range lu nesi.
He names the following witnesses to prove
his continuous residence upon and cultivation
of said laud, viz: Allen Forden, Louis South
worth, A. A. Mcl'lcary and N. Constantine, all
of aldport, Oregon.
ROBERT A. MILLER, Register.
In the county court of the State of Oregon, for
In the matter of the estate of A. W. Wright,
Notice is hereby given that the undersigned
have been appointed by the County Court of
Oregon, for Lincoln county, administratrices of
the estate of A. W. Wright, deceased. All per
sons having claims against said estate are here
by notified to present them to us at our home,
on Wright's Slough, in Lincoln countv, Oregon
within six months from the date of this notice.
Dated at Toledo this '.Hill day of April, lsiio.
Administratrices of the estate of A. W. Wright,
A. TA. A AOAa
In the County Court of the State of Oregon, for
the County of Lincoln :
In the matter of the estate of Geo. W. Jackson,
To Mary A. Kidsewav. Martha .T. Thode. Hen.
Jamin F. Jackson, Asseuath Tracer, Hiram
Jackson, Ceo, W. Jackson, Jr., Sarah Kllen
Spurlin, Anna K. Jackson, Eva Jackson, Edward
Jackson, Carolina V. Jackson, and all other
heirs unknown of the late Geo. W. Jackson, Sr.,
TN THE SAME OF THE STATE OF OREGON:
A. You and each of you are hereby notilied that
Jane Harris has Hied a petition in County Court
of the State of Oregon, lor Lincoln Countv, the
object and prayer of which Is that Frank M.
Stanton be appointed administrator of the es
tate of Geo. W. Jackson, Sr., deceased. The
hearing of said petition has been fixed by Hon.
S. V. Hurt, County Judge of Lincoln Countv,
Oregon, for Friduy, June 28, 181)5, at 10 o'clock
a. m, of said day, at the court house in the City
of Toledo, Oregon, at which time and place you
are notified and cited to appear and show the
cause, if any there be, why such order should
not be made as prayed for in said petition.
uaieu mis -tin aaA oi June, lr.io.
F. M. JOHNSON,
Agent for Jane Harris, Petitioner,
Notice for Publication.
. . Land Office at Oregon Cltv, Oregon,
April 17. 181)5.
vuui-r, 10 nrjnr.1,1 ,,ir.t7 iiiai inc.
' following-named settler has tiled notice of
his intention to make final proof in support of
nis ciaim. ana mat saia itroot win ne maoe be
fore the County Clerk of Lincoln County, at To
ledo, Oregon, on July JO, 1895, via:
CHARLES KKOEGEK, II. E. No. 8,033,
for the south of the southwest l4 section 28,
and east 14 of the northwest section i!3, town
13, south, range 11, west.
He names the following witnesses to prove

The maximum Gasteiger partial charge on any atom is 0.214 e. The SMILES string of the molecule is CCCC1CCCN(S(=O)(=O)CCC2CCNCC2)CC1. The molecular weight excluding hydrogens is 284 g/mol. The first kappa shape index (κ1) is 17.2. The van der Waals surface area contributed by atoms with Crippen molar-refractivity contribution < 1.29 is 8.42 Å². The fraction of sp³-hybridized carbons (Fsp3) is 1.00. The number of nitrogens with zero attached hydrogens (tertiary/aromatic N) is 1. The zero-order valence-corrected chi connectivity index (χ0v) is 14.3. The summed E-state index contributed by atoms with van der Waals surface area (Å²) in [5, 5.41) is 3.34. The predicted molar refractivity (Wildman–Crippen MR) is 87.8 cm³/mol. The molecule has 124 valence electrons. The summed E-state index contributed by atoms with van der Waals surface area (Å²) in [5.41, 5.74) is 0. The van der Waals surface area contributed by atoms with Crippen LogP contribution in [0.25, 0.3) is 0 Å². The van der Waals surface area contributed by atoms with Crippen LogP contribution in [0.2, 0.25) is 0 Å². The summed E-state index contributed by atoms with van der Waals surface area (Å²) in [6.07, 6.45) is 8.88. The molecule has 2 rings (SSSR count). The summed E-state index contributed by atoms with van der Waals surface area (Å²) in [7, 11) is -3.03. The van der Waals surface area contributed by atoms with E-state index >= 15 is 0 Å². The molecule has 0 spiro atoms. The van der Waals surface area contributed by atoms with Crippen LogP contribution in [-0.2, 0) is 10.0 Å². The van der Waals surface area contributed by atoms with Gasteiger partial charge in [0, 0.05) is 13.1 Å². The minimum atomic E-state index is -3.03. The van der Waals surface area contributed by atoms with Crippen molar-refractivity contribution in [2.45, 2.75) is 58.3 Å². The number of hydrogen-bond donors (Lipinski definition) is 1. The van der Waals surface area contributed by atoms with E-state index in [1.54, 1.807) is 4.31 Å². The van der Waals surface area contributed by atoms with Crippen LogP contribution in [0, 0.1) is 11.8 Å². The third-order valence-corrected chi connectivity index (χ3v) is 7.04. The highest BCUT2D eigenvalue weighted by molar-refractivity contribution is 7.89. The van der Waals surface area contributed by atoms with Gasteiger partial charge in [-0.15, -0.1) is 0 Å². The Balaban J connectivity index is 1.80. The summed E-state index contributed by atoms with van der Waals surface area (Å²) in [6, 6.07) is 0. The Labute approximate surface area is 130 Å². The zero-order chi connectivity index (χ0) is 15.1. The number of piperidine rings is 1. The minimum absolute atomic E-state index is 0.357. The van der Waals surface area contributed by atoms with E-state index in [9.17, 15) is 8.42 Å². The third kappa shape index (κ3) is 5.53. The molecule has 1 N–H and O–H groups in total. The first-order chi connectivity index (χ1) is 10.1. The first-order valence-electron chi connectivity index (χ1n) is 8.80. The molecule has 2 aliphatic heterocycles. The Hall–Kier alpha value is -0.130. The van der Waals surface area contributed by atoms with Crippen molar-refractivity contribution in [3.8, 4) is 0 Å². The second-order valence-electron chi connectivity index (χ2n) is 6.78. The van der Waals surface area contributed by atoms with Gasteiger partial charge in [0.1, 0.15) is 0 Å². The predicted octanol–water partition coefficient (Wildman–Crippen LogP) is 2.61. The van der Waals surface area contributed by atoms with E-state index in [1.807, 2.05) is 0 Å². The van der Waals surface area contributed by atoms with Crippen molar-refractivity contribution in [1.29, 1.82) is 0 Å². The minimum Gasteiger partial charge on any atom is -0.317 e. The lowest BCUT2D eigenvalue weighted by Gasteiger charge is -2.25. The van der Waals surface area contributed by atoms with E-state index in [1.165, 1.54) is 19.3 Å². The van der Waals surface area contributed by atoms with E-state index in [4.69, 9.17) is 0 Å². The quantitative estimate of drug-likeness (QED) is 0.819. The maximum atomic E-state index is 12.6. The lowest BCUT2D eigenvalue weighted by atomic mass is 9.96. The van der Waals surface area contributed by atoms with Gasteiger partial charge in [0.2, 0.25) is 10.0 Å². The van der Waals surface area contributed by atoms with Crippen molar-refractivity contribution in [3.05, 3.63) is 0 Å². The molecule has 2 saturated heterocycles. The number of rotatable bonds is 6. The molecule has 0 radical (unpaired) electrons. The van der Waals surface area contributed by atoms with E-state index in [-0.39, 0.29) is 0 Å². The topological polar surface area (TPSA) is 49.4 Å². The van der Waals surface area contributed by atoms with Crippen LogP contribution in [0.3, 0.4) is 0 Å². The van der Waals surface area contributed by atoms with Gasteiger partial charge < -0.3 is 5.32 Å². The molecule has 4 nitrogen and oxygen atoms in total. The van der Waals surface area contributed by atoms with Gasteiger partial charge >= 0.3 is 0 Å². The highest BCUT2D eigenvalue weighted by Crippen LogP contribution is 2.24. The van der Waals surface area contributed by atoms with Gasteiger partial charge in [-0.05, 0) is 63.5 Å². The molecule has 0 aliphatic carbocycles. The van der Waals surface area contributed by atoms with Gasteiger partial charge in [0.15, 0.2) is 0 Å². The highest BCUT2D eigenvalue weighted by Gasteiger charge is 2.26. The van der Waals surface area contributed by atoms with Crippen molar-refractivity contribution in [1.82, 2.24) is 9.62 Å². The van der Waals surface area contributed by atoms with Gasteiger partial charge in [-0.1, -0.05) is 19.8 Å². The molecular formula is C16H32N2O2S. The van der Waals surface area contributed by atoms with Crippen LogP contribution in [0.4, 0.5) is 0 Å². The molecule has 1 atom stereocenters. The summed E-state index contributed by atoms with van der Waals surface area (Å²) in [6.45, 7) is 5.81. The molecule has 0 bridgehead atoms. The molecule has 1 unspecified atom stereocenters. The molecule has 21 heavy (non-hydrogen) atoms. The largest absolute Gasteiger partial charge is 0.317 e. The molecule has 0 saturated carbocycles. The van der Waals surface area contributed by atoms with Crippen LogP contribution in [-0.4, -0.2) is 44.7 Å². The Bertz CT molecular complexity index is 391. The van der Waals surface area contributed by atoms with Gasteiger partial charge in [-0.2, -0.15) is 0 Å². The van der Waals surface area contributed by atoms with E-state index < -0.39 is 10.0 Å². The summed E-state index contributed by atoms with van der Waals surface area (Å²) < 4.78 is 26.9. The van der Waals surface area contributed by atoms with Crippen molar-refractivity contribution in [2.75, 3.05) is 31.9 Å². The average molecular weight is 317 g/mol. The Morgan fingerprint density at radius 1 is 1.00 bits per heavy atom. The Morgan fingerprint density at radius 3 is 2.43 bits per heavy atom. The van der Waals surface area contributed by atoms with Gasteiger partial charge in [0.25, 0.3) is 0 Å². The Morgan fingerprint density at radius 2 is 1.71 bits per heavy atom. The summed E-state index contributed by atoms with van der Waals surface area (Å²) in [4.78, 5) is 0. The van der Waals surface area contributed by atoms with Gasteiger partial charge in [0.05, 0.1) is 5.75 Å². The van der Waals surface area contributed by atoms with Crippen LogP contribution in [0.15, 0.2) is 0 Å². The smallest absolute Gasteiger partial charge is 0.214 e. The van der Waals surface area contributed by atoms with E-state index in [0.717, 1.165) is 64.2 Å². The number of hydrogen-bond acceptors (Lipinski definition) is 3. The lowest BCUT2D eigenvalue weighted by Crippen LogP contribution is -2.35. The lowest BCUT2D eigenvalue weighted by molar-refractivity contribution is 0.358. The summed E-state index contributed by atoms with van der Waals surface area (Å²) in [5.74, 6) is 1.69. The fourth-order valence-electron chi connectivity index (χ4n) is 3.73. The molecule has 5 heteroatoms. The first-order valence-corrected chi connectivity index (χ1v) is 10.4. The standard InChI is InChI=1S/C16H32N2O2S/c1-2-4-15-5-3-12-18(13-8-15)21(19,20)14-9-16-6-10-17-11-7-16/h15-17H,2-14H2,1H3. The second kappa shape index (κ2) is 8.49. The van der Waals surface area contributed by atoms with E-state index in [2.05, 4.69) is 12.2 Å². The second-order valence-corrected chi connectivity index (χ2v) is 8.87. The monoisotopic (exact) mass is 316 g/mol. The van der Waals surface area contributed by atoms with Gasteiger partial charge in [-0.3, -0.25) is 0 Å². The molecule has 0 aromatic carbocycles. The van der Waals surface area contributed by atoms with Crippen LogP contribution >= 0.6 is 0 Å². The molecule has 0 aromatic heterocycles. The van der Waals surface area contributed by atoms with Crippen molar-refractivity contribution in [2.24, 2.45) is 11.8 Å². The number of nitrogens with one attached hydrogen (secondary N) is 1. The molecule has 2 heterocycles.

his continuous residence unon. and cultivation
of said lend, viz: JimColl'ns, of Waldport, Ore-
J on, jasper r . Jennings, 01 ewpori, uregon,
ohn Hill, of Axtell, Oregon, and Wm. Duck, of
ROBERT A. MILLER. Register.
Authority to sell Real Estate
at private sate.
In the County Court of the State of Oregon, for
xne oumy 01 Lincoln.
In the matter of the estate of Tetor Eckman,
To the heirs of the estate of Peter Eckman.
deceased, known and unknown, Greeting:
1 4 11 c r. jr 1 u j-.. n i. 1 r, i r vlir.uo..
You and each of you are hereby notilied
that, in pursuance of an order of the County
Court of the State of Oregon, for Lincoln coun
ty, duly made and of record in the County
Court Journal of satd court and countv, dated
June 6, WW, authorizing A. H. Guyiin, the duly
qualllicd and acting administrator of said es
tate, to sell at private sale all the real proierty
ueionging 10 saiu esiaie, aescruiea as louows:
T tt V. it aan, Inn IV? an4 V ,-. , t) Q nn,l .1
and the south half of the northeast'nua'rtcr of
section 28, town 13, south, range 11, west, lying
auu siiuaie in Lincoln voumy, uregon.
A. H. (iCYKV
Administrator of the estate of Peter Eckman,
UNITED STATES LAND OFFICE,
OREGON CITY, OREGON,
MAY 21, I895
By virture of a proclamation of
the President of the Uuited States
and the orrler cf tVe Korirnbk
Commissioner of the General Land
Office the lands in the Siletz Indian
Reservation, not otherwise approp
riated, will be opened for entry on
and after Thursday, July 25, 1895,
at 12 o.clock noon of said day.
Robert A. Miller, Register.
Peter Paquet, Receiver
Two Good Papers
Price of One.
We have made arrangements by
which we can offer
TIIIJ WORLD FAMOUS
A X D
Four Months, for 50 Cts
The Weekly Free Press 1 a Large Twelve Page
Weekly, and has tho LaibeKt Number
of Hpoclal Contributors of any
Weekly TuMlfhed in America
Hereatter the writings of "St. Quad," the Ea
mous Humorist, will be published Exclusively
in the Free Press.
It also lias a special "Merry Times'
Department for the Children, and
a Special Woman s Page.
SAFETY ON THE WATER.
Ihe Inspector' Department's Claim ot
Nearly 700.000,000 people carried on
American steamers during the last flsoal
rear and only 265 lives lost, of whom
but 96 were passengers, is the promi
nent feature of the new annnal report
Of Supervising Inspector General Dn
mont of steam vessel inspection servloe.
This Is a smaller mortality among the
same number of people, we hove no
Aoubt, than if they had all staid at
borne and wont regularly to bed, to say
nothing of traveling by rail. It proves
again what we have often remarked
that travel by American steamers under
the system of inspection now enforced
is tho safost thnt oould possibly be de
vised. Thirty-five of the 00 passengers